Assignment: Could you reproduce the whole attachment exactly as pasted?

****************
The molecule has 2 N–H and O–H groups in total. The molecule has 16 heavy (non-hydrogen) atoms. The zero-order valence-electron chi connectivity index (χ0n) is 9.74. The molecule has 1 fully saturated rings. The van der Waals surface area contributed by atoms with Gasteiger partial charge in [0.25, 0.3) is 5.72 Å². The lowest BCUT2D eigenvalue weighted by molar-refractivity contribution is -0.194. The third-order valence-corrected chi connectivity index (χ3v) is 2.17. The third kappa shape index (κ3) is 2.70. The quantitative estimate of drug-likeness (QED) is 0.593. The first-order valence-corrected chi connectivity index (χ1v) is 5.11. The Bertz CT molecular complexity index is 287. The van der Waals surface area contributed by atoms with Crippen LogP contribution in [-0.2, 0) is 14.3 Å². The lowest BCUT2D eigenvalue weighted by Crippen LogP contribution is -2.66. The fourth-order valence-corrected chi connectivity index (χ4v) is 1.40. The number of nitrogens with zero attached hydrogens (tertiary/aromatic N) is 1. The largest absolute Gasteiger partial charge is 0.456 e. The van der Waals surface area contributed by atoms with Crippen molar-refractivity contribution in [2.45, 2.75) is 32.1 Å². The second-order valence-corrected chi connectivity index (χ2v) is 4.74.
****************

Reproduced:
The molecule has 2 N–H and O–H groups in total. The molecule has 16 heavy (non-hydrogen) atoms. The zero-order valence-electron chi connectivity index (χ0n) is 9.74. The molecule has 1 fully saturated rings. The van der Waals surface area contributed by atoms with Gasteiger partial charge in [0.25, 0.3) is 5.72 Å². The lowest BCUT2D eigenvalue weighted by molar-refractivity contribution is -0.194. The third-order valence-corrected chi connectivity index (χ3v) is 2.17. The third kappa shape index (κ3) is 2.70. The quantitative estimate of drug-likeness (QED) is 0.593. The first-order valence-corrected chi connectivity index (χ1v) is 5.11. The Bertz CT molecular complexity index is 287. The van der Waals surface area contributed by atoms with Crippen LogP contribution in [-0.2, 0) is 14.3 Å². The lowest BCUT2D eigenvalue weighted by Crippen LogP contribution is -2.66. The fourth-order valence-corrected chi connectivity index (χ4v) is 1.40. The number of nitrogens with zero attached hydrogens (tertiary/aromatic N) is 1. The largest absolute Gasteiger partial charge is 0.456 e. The van der Waals surface area contributed by atoms with Crippen molar-refractivity contribution in [2.45, 2.75) is 32.1 Å². The second-order valence-corrected chi connectivity index (χ2v) is 4.74.